The Sandhills Are Alive!
Monahans Sandhills State Park is 6 miles northeast of Monahans, north of Interstate 20. Admission: $2 per person (free age 12 and younger). Day-use hours: Daily 8 a.m.-10 p.m.
The Dunagan Visitor Center rents sand disks for $1 per hour; disks must be returned by 5 p.m. The store here stocks books on Texas, wildlife, and the outdoors, as well as postcards and other items. The museum, in the same building, features interactive displays and stone tools dating to 1,200 years ago. Visitor center hours: Daily 8-5. A self-guided nature trail (the park's only trail) originates from the visitor center, and bird-watering stations positioned outside the windows create a show for birdwatchers. Only the Visitor Center and picnic areas are wheelchair accessible.
The park offers 3 picnic areas and 25 campsites ($6-$9 per night), with restrooms and showers nearby.
The Section House Picnic Area, a popular sliding spot with parking and covered picnic tables, is named for the circa-1903 Railroad Section House, now a dining hall and kitchen that is available for rent ($20 for up to 6 hours, $40 for more than 6 hours).
Because of the ever-present wind, no ground fires are permitted. Pets are allowed on leashes (or reins, in the case of horses).
Sunscreen is recommended year round, as are sunglasses and tie-on hats. You are allowed to wander any–where in the dunes, but please respect the plants and wildlife. Slide only on those dunes where wind has prevented the growth of vegetation.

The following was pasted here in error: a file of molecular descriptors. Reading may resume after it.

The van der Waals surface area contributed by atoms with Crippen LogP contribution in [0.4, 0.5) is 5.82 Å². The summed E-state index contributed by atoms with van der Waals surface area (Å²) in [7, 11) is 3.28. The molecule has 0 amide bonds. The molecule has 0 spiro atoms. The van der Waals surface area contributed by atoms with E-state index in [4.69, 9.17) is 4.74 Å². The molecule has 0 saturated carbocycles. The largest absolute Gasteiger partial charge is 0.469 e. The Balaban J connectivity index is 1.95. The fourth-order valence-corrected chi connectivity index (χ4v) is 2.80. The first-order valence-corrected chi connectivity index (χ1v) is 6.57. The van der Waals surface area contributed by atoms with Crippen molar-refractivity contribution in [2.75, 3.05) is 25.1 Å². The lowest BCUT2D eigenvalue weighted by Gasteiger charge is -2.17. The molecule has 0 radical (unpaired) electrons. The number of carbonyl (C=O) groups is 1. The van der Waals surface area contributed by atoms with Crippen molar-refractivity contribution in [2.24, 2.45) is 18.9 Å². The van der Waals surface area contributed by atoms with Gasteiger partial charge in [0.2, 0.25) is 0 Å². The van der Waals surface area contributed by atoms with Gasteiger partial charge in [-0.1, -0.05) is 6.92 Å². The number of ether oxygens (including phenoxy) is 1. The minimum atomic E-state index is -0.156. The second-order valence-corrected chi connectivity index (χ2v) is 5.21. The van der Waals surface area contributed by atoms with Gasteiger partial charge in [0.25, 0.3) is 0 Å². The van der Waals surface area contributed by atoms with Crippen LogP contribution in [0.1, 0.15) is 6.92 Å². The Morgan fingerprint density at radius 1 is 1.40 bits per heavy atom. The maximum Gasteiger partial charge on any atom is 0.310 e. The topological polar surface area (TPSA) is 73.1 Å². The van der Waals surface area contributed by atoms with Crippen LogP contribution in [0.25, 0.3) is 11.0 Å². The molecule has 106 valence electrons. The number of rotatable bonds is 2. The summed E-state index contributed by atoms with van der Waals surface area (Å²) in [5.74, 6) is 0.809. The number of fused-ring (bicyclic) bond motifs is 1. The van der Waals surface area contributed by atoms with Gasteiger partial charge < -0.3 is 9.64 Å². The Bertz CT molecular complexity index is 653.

To reserve a campsite or the Section House dining hall and kitchen, call 512/389-8900. For park information, write to Monahans Sandhills State Park, Box 1738, Monahans 79756; 915/943-2092; www.tpwd.state.tx.us/park/monahans.
Nearby Attractions The Million Barrel Museum in Monahans occupies the site of a huge, in-ground oil storage tank built by Shell Oil Company in 1928, when oil was coming out of the West Texas ground faster than it could be shipped away. The tank was filled only once, then abandoned. In the '50s, a local entrepreneur envisioned turning the tank into a recreational lake. Unfortunately, it proved to be less than watertight and had only a brief life as a boating and swimming mecca. Today, the tank is a venue for concerts, chili cookoffs, and other events, and the grounds are home to antique oil equipment, the area's first jail, a vintage caboose, and the refurbished and period-furnished Holman House, built in 1906 across from the old passenger-line depot. Hours: Tue-Sat 10–6. Admission: Free, but donations accepted. The museum is at 400 Museum Blvd. (off of Sealy St.) in Monahans; 915/943-8401. Buildings not wheelchair accessible.
The Rattlesnake Bomber Base Museum in Pyote (pie-oat), 15 miles west of Monahans on I-20, houses World War II memorabilia and other historical items donated by area residents. This small museum offers some gems for those interested in this period of history. Hours: Sat 9-5, Sun 2-6. Admission: Free. Write to Box 201, Pyote 79777; 915/389-5691 or 389-5660. To get there, take the Pyote exit 115 from I-20, and go north to the corner of 11th and Ward streets. Wheelchair accessible with assistance.
Less than an hour southwest of Monahans is Balmorhea State Park, home of one of the world's largest spring-fed pools (open year round). Balmorhea has meeting rooms, campsites, cabins, a picnic and playground area, and a reconstructed wetlands area. To reserve a campsite or cabin, call 512/389-8900. For general information, write to Box 15, Toyahvale 79786; 915/375-2370; www.tpwd.state.tx.us/park/balmorhe. Some camping and picnic areas are wheelchair accessible.
From the November 2001 issue.